Published in The History of Parliament: the House of Commons 1790-1820, ed. R. Thorne, 1986
Available from Boydell and Brewer

Background Information

Right of Election:

in the freemen

Number of voters:

about 1,000


(1801): 6,828


26 Oct. 1796 JOHN SCUDAMORE II vice Scudamore, deceased 
4 Nov. 1800 THOMAS POWELL SYMONDS vice Walwyn, deceased 
1 May 1805 RICHARD PHILIP SCUDAMORE vice Scudamore, deceased 
 Richard Philip Scudamore295
21 Sept. 1819 RICHARD PHILIP SCUDAMORE vice Symonds, deceased 

Main Article

The hold of the Whig 11th Duke of Norfolk on a borough with such a large freeman electorate from 1784 until his death in 1815 was a remarkable phenomenon. His marriage to the heiress of the Scudamores of Holme Lacey was at the bottom of it; their kinsmen the Scudamores of Kentchurch provided one Member from 1764 until 1818, while Norfolk stood behind Walwyn and Symonds, two other county gentlemen. It was as a member and patron of the corporation—he was high steward from 1790—that Norfolk reinforced his position, ‘as being best qualified to defend them against a more unwelcome influence, that of the Treasury or some opulent neighbours, who might expect more submission, with less popular claims’. As long as Norfolk lived, the Members always voted ‘on the side of the people’, though they confined their speeches to the hustings.1

Attempts to resist the duke’s sway were ineffectual. In 1790 ‘some restless people wanted a third man’ to oppose Walwyn ‘and looked about for one, but none were to be found bold enough’. Richard Symons, ousted in 1784, had offered Pitt his interest, but would not stand as candidate.2 The Harley interest, which had put up John Rodney* in 1784, now had nobody to suggest. Before the election of 1796 John Keysall of Bourton Court, a London banker and high sheriff 1793-4, tried to get a foothold, meaning to stand as a ministerialist; but he could find no proposer.3 Keysall’s ‘ineffectual and ill-conducted plan’, so Lord Malden* complained to Pitt, prejudiced the chances of John Geers Cotterell*, who had thoughts of standing on the same interest, as ‘many promises ... would not have been made to Mr Walwyn had Major Cotterell’s intentions been known sooner’. ‘A Freeman’ warned the electors, 16 May 1796, that they might expect ‘a tool of administration’ to replace Keysall, but belittled his prospects.4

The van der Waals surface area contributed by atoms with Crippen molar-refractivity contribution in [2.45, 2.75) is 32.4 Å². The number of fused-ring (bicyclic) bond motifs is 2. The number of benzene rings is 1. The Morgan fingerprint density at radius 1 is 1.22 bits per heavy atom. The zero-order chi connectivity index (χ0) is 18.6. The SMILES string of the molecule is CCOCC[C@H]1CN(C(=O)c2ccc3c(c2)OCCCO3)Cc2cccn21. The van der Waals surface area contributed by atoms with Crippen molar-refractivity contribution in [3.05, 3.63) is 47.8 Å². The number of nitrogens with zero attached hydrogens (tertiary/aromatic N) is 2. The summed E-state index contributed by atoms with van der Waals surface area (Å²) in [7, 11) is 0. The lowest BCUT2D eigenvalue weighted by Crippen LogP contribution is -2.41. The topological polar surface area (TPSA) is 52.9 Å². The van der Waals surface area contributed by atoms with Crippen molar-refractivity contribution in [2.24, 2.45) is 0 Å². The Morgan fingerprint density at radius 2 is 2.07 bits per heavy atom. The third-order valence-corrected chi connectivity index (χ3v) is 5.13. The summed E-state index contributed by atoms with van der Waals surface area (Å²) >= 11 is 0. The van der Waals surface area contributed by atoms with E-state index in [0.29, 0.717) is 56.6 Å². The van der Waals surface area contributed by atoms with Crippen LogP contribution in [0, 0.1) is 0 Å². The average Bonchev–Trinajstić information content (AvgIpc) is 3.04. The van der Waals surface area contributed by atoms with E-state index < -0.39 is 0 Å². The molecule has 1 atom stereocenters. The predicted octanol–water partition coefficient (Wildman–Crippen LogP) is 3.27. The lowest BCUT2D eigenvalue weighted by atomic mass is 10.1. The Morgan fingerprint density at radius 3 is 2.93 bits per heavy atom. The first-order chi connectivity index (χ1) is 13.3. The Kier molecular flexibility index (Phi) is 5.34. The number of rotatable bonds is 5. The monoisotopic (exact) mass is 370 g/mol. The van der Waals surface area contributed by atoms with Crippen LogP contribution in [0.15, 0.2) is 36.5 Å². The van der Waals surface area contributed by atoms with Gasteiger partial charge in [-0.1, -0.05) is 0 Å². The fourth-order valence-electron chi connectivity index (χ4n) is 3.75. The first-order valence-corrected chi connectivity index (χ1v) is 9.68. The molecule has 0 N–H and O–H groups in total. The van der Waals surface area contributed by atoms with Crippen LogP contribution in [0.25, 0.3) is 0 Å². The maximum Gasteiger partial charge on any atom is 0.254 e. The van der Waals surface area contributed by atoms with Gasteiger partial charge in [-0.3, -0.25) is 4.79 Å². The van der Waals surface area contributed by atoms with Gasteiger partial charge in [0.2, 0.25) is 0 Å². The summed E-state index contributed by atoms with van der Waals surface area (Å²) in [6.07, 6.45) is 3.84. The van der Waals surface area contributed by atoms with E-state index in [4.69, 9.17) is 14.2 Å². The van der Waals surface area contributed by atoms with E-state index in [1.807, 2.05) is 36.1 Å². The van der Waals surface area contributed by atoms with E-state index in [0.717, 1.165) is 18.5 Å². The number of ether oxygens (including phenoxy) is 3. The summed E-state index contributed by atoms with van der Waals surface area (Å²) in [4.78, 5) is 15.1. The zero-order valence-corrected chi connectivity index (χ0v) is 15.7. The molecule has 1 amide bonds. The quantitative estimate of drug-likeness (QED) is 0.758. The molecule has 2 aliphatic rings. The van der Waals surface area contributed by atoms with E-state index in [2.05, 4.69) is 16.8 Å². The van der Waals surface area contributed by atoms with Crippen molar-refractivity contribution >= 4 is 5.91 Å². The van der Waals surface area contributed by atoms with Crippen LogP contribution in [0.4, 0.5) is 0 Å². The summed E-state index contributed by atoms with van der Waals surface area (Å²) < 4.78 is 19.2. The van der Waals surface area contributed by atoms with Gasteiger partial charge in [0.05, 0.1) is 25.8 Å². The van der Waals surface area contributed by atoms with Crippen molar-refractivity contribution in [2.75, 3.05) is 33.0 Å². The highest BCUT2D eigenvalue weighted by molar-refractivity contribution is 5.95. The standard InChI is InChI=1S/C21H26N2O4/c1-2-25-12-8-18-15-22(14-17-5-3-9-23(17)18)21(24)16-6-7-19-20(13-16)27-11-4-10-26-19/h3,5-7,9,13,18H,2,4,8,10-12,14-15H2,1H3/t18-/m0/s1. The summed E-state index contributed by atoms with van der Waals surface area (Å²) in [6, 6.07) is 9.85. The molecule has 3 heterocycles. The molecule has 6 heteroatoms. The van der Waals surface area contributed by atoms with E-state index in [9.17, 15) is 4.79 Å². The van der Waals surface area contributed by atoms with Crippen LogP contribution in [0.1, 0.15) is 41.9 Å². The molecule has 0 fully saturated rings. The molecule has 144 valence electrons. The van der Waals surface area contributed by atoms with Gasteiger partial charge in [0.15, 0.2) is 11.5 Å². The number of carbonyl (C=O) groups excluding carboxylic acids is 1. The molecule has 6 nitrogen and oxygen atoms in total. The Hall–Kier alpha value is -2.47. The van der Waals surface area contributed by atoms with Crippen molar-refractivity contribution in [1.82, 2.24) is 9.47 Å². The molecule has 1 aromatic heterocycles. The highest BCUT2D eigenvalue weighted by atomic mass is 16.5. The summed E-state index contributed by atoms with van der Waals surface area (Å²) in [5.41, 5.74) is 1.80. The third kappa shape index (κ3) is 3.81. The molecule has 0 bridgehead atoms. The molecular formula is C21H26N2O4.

On Scudamore’s death soon after the election, Cotterell came forward in opposition to his son. Sir George Cornewall* reported:

As to Hereford much to my astonishment, Cotterell has made so good a canvass that from the state of the returns, his committee think him sure, unless the Duke of Norfolk’s pocket should be too deep for his; he is a formidable opponent, and has an opportunity of indulging his favourite passion of electioneering for four months more.

But Cotterell gave up, allowing himself to be diverted in future to the county. Not surprisingly some freemen complained that ‘as times have gone, an election at Hereford was not worth a vote’.5 On Walwyn’s death in 1800, there was again idle talk of opposition to Symonds, the duke’s replacement, but none materialized. In 1802 the Members were unopposed, though, according to The Times, ‘there was a very good chance for a third person, the corporation having lost much of their influence’. A freemen’s petition alleging that the Members owed their return to bribery, corruption and treating was found ‘frivolous and vexatious’ by the House. In 1810 when Symonds was supposed to be dying, a contest was anticipated, but he lived.6